Why don't Brazilians look like "Brazilians"?
You might be wondering through my picture, how come I am Brazilian if I don’t have a tanned skin nor I am brunette with a curly hair?! Believe me, it is not only foreigners who think like that and end up confusing me with a French or German girl.
I live in São Paulo, which is a business state just like New York or Tokyo. Because of it, we already have a huge amount of people from everywhere making business here. Walking down one of the most famous avenues here, Paulista Avenue, Brazilians often stop me asking the direction or so in English or French. Very often, once I start answering them in Portuguese, they seem shocked.
So how did we get to this point?
Many people already know the Portuguese colonized us, but the fact that Dutch arrived almost at the same time in “Bahia”, a state in the northeast of Brazil, has been ignored. Arriving and staying here made most of the “Nordestinos” - how we call northeast people - have Dutch features such as rather “round” head.
The same is true for the south and southeast areas in Brazil. The difference here in those areas is that they had a lot of immigration during the World Wars. In the South, we see a high number of Germans and Italians descendants. It got to a point where in the state “Rio Grande do Sul” in the South, you can find Brazilians clerks and clients speaking German. Yes, you read correctly: GERMAN. It is an effort to not lose their cultural descent characteristics. And of course, physically remains light skin color, blond hair and blue eyes. My parents are from the South. I am an Italian descendent, “Realizzare”?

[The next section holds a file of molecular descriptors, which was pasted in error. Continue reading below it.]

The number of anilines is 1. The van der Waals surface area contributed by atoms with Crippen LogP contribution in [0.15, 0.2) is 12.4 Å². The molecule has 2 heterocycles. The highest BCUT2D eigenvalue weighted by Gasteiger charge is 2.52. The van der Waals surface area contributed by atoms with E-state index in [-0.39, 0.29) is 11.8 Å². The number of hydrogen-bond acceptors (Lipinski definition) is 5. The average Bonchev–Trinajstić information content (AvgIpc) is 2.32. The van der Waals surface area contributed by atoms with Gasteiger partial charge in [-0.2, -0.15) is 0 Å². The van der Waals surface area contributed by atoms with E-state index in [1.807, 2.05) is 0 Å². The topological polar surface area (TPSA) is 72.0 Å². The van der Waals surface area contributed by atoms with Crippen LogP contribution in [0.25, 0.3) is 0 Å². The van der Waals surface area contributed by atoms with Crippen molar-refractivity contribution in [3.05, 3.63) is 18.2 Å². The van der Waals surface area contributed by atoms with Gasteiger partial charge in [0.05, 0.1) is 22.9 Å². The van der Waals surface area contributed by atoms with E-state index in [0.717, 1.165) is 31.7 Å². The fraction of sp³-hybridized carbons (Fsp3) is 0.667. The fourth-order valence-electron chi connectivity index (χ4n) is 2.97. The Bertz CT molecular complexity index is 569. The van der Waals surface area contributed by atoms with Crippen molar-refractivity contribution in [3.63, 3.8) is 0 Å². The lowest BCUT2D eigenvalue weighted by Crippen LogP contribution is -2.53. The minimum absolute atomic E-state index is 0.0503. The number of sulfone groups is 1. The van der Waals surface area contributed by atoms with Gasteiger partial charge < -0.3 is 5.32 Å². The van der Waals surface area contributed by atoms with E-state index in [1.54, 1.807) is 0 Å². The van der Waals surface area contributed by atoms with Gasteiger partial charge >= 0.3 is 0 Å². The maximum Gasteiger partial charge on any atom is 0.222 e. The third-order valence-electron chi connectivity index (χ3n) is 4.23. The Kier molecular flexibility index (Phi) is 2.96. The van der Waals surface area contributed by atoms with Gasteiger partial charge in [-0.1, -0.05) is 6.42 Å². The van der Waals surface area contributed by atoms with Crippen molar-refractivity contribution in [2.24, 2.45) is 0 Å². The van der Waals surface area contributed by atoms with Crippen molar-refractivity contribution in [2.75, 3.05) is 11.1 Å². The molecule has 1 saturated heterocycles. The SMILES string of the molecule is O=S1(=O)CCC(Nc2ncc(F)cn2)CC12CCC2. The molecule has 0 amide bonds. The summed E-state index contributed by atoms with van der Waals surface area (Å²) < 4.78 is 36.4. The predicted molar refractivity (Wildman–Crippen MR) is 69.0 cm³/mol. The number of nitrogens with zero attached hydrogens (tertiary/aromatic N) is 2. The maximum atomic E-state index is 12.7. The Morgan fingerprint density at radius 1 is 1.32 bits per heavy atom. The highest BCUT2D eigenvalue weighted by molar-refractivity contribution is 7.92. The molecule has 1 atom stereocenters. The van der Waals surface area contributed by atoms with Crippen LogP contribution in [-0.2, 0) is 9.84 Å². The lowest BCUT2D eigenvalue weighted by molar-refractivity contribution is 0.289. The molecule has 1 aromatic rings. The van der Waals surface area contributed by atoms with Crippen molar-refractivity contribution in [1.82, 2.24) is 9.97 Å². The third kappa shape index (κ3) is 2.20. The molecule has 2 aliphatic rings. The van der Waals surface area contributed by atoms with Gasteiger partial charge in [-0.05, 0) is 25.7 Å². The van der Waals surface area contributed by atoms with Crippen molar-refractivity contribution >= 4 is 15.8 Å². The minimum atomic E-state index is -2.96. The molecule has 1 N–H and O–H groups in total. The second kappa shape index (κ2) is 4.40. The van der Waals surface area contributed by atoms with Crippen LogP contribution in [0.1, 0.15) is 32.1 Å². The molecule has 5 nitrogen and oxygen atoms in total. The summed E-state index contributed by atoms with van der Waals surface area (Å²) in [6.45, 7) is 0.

In Southeast, we have the highest amount of Japanese out of Japan in the World, so you can imagine how many sushi stores we have here… A LOT. We even have a kind of Chinatown, but in this case a Japan town, where Japanese and their descendants - most of them at least - live. They also speak their mother tongue and have the stores and restaurants – sometimes giving you the feeling like you are somewhere out of Brazil.
The point is... each part of this country has a different culture and costume due to the high level of immigration we always had - which is good and bad. The good part is, we have access to new information, ideas, ways of living and thinking in only one country, sharing space in harmony - 99% of the time. You can just leave a cultural Japanese fair and go straight to a Russian church - not so sure if it is called church - right next to it, with no judgments, no problems. Brazilians share this interest towards different cultures and respect them, because most of them already are part of our lives.
The bad part is that Brazilians don’t have a specific feature that defines us. Because of that, bad people can use a fake Brazilian ID to get in other countries and do bad things there. Therefore, for Brazilians it is much harder to get a visa to travel to other countries. But that’s another story I’ll explain in the future.
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